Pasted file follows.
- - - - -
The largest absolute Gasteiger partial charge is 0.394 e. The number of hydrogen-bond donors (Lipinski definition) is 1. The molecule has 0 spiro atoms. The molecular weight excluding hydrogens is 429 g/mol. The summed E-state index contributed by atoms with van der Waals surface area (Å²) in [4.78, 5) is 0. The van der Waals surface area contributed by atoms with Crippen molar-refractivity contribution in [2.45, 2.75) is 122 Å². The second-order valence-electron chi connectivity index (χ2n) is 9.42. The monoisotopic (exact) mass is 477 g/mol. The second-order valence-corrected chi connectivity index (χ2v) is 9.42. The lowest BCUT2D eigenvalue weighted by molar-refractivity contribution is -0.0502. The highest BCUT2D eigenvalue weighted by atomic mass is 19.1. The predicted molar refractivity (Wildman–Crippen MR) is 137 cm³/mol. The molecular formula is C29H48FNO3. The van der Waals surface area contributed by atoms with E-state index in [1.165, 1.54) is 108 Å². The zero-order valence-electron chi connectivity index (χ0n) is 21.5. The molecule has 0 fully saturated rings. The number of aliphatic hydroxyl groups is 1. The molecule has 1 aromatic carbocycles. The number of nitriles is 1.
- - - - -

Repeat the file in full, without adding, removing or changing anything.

The largest absolute Gasteiger partial charge is 0.394 e. The number of hydrogen-bond donors (Lipinski definition) is 1. The molecule has 0 spiro atoms. The molecular weight excluding hydrogens is 429 g/mol. The summed E-state index contributed by atoms with van der Waals surface area (Å²) in [4.78, 5) is 0. The van der Waals surface area contributed by atoms with Crippen molar-refractivity contribution in [2.45, 2.75) is 122 Å². The second-order valence-electron chi connectivity index (χ2n) is 9.42. The monoisotopic (exact) mass is 477 g/mol. The second-order valence-corrected chi connectivity index (χ2v) is 9.42. The lowest BCUT2D eigenvalue weighted by molar-refractivity contribution is -0.0502. The highest BCUT2D eigenvalue weighted by atomic mass is 19.1. The predicted molar refractivity (Wildman–Crippen MR) is 137 cm³/mol. The molecular formula is C29H48FNO3. The van der Waals surface area contributed by atoms with E-state index in [1.165, 1.54) is 108 Å². The zero-order valence-electron chi connectivity index (χ0n) is 21.5. The molecule has 0 fully saturated rings. The number of aliphatic hydroxyl groups is 1. The molecule has 1 aromatic carbocycles. The number of nitriles is 1.